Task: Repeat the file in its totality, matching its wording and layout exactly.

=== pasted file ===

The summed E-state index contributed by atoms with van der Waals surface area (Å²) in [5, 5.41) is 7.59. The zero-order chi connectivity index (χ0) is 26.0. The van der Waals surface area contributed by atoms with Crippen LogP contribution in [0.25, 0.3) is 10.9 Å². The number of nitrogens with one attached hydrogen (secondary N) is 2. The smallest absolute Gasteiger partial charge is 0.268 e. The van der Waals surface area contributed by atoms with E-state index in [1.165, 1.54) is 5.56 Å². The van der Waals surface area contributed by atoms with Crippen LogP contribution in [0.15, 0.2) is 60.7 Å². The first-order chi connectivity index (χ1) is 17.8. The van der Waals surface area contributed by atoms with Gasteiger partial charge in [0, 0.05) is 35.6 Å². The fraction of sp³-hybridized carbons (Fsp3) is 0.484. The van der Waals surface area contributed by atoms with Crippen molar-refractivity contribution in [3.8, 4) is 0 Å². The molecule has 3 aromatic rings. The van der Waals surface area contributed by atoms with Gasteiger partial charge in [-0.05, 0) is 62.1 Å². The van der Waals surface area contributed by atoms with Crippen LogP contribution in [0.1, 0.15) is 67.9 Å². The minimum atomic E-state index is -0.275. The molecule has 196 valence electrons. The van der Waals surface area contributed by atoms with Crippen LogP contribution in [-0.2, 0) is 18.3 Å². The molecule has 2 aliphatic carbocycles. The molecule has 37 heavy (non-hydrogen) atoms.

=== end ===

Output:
The summed E-state index contributed by atoms with van der Waals surface area (Å²) in [5, 5.41) is 7.59. The zero-order chi connectivity index (χ0) is 26.0. The van der Waals surface area contributed by atoms with Crippen LogP contribution in [0.25, 0.3) is 10.9 Å². The number of nitrogens with one attached hydrogen (secondary N) is 2. The smallest absolute Gasteiger partial charge is 0.268 e. The van der Waals surface area contributed by atoms with E-state index in [1.165, 1.54) is 5.56 Å². The van der Waals surface area contributed by atoms with Crippen LogP contribution in [0.15, 0.2) is 60.7 Å². The first-order chi connectivity index (χ1) is 17.8. The van der Waals surface area contributed by atoms with Gasteiger partial charge in [0, 0.05) is 35.6 Å². The fraction of sp³-hybridized carbons (Fsp3) is 0.484. The van der Waals surface area contributed by atoms with Crippen molar-refractivity contribution in [3.8, 4) is 0 Å². The molecule has 3 aromatic rings. The van der Waals surface area contributed by atoms with Gasteiger partial charge in [-0.05, 0) is 62.1 Å². The van der Waals surface area contributed by atoms with Crippen LogP contribution in [0.1, 0.15) is 67.9 Å². The minimum atomic E-state index is -0.275. The molecule has 196 valence electrons. The van der Waals surface area contributed by atoms with Crippen LogP contribution in [-0.2, 0) is 18.3 Å². The molecule has 2 aliphatic carbocycles. The molecule has 37 heavy (non-hydrogen) atoms.